A 21-year-old female patient presented with a history of left-sided chest pain, dry cough and exertional dyspnea for 3 months. Inspection of the respiratory system revealed decreased movements of the left hemithorax, and apical impulse was not visualized. Trachea was central in position confirmed by palpation. There were decreased movements of left-sided hemithorax and tactile vocal fremitus was decreased on the left side of chest. There was dullness on percussion of left side of chest in all areas. Air entry was decreased/absent on the left hemithorax over all the areas. Examination of the right hemithorax was normal. Rest of the systemic examination was normal. Routine blood investigations were within normal limits. Chest radiograph showed left-sided homogeneous opacity [Figure 3]. Computed tomography (CT) chest showed a large well-defined heterogeneous soft-tissue mass measuring 12 cm × 10.5 cm in the left hilum extending to lateral chest wall with collapse of left upper lobe and lower lobe with mild pleural effusion. Ultrasound-guided tapping of the effusion was exudative; predominantly neutrophilic; and adenosine deaminase levels were 14 IU/L. Ultrasound-guided transthoracic biopsy of the mass revealed sheets of small round to oval blue cells with high N/C ratio on histopathology [Figure 4]a. Immunohistochemical staining showed diffuse membrane positivity for CD99 [Figure 4]b, Ki67 [Figure 4]c, Vimentin [Figure 4d, CD56, and FLI-1, while CgA, Syn, S-100, CK, and leukocyte common antigen (LCA) were negative which confirmed the diagnosis of PNET. Chemotherapy consisting of ifosfamide, adriamycin, vincristine, and etoposide was initiated as part of an oncological treatment plan. The patient received 1st cycle and is doing well till now, and has been asked to follow-up after 3 cycles of chemotherapy.
Figure 3: Chest radiograph showing left-sided homogeneous opacity

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Figure 4: Sheets of small round to oval blue cells with high N/C ratio on histopathology (×100) (a). Immunohistochemical staining showed diffuse membrane positivity for CD99 (b), Ki67 (c), Vimentin (d)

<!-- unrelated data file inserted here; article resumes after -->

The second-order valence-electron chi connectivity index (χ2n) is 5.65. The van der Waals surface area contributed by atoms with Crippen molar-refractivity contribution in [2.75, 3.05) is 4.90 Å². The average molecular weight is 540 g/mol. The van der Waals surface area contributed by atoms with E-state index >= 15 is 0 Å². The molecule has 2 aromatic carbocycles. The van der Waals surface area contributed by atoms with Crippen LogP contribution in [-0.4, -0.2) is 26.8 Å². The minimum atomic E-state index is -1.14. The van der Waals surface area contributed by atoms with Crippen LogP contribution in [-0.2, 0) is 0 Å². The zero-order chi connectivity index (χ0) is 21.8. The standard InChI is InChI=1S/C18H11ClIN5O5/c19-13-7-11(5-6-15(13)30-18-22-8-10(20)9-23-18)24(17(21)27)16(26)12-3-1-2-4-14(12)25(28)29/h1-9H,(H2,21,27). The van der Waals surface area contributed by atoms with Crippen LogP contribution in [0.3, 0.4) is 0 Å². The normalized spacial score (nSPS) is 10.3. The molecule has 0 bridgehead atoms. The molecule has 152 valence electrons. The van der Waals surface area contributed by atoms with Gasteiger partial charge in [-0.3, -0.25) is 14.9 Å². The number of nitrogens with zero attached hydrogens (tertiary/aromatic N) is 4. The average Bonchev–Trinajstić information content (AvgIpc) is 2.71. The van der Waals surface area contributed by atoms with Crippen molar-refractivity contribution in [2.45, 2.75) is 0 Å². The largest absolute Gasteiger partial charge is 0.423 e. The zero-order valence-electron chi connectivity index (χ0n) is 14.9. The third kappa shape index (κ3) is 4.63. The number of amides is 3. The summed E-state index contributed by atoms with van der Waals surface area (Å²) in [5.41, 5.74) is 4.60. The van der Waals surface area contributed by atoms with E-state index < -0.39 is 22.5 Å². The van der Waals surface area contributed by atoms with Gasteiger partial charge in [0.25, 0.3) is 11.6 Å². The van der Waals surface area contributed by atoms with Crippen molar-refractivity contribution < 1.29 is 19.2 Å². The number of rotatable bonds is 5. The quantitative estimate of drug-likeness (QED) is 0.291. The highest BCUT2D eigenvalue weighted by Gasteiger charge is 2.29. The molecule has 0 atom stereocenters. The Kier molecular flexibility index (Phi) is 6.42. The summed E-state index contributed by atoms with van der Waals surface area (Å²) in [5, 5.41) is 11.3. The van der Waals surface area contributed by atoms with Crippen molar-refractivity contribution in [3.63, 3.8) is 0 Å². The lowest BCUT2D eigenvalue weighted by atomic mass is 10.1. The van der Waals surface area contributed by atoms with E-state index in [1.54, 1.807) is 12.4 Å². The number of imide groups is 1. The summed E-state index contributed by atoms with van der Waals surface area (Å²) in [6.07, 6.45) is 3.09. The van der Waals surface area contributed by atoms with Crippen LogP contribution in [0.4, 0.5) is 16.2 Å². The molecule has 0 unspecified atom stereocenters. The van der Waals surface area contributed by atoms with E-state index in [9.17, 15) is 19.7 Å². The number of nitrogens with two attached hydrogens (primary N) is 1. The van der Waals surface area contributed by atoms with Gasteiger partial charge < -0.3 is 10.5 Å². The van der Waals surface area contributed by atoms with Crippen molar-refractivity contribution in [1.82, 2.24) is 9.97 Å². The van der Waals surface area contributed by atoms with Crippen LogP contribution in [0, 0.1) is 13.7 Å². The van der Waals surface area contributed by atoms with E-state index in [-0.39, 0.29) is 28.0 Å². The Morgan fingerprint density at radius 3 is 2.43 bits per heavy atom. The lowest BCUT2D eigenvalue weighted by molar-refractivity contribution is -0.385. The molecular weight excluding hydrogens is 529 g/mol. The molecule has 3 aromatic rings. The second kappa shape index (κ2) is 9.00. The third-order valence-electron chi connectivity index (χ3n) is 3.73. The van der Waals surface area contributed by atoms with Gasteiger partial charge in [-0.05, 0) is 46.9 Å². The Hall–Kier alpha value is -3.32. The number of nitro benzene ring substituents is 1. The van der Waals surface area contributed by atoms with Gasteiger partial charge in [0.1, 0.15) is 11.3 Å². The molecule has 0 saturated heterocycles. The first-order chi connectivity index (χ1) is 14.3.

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  Discussion Top

Askin's tumor is a peripheral PNET that belongs to Ewing's sarcoma family affecting the thoracopulmonary region. The clinical occurrence is rare and only a limited number of cases have been documented. Askin's tumor is more common in children and young adults, though it can develop at any age. Chest wall soft tissue, rib periosteum, chest, and lung are most commonly affected. The displacement of EWS gene on the 22nd chromosome and FLI-1 gene on the 11th chromosome is said to be the pathogenic reason. Clinically, cases with symptoms mostly present with cough, chest pain, fever, and shortness of breath. Chest wall mass, pleural effusion, and rib fractures have also been reported. In addition to high malignancy potential and poor efficacy, Askin's tumor is also prone for local recurrence and vascular metastasis that commonly involves bone and lung. CT scan is very useful for the diagnosis of Askin's tumor, commonly seen as large chest wall-based soft-tissue mass with or without ipsilateral pleural effusion and rib damage. Magnetic resonance imaging can be useful to determine the source of the tumor and the extent of chest wall invasion.[3]

Histopathology and immunohistochemical analysis are the basis for Askin's tumor diagnosis. As for malignancies within the group of tumors in small and round cells, such as chondrosarcoma, small cell osteosarcoma, non-Hodgkin's lymphoma, neuroblastomas, rhabdomyosarcoma, synovial sarcoma, and retinoblastoma; immunohistochemistry provides a definite basis for differential diagnosis.[4] It is possible to confirm a neuroectodermal origin with a positive result for CD99, NKX2.2, vimentin, FLI-1, and NSE immunohistochemical markers. PNET has been shown to have a characteristic chromosomal translocation t (11:22) (q24; q12), which offers yet another definite criterion for a diagnosis of Askin's tumor in 85%–90% of the patients.[5] An immunohistochemical panel must include S-100, TdT, CD45, epithelial membrane antigen (EMA), cytokeratin, LCA, desmin, and actin markers to exclude round-cell malignancies. CD99 has high sensitivity and NKX2.2 has high specificity in neuroectodermal tumors.[4]

Surgical resection, radiotherapy, and neoadjuvant and adjuvant chemotherapy are the current treatment options available. There are several anticancer drugs used in combination, namely cyclophosphamide, ifosfamide, doxorubicin, vincristine, actinomycin-D, etoposide, busulfan, carboplatin and melphalan. Combinations of the following drugs are usually used: VACA (vincristine, cyclophosphamide, actinomycin, doxorubicin), VAIA (cyclophosphamide replaced by ifosfamide), EVAIA (adding etoposide to VAIA), and vincristine, ifosfamide, doxorubicin, etoposide.[6]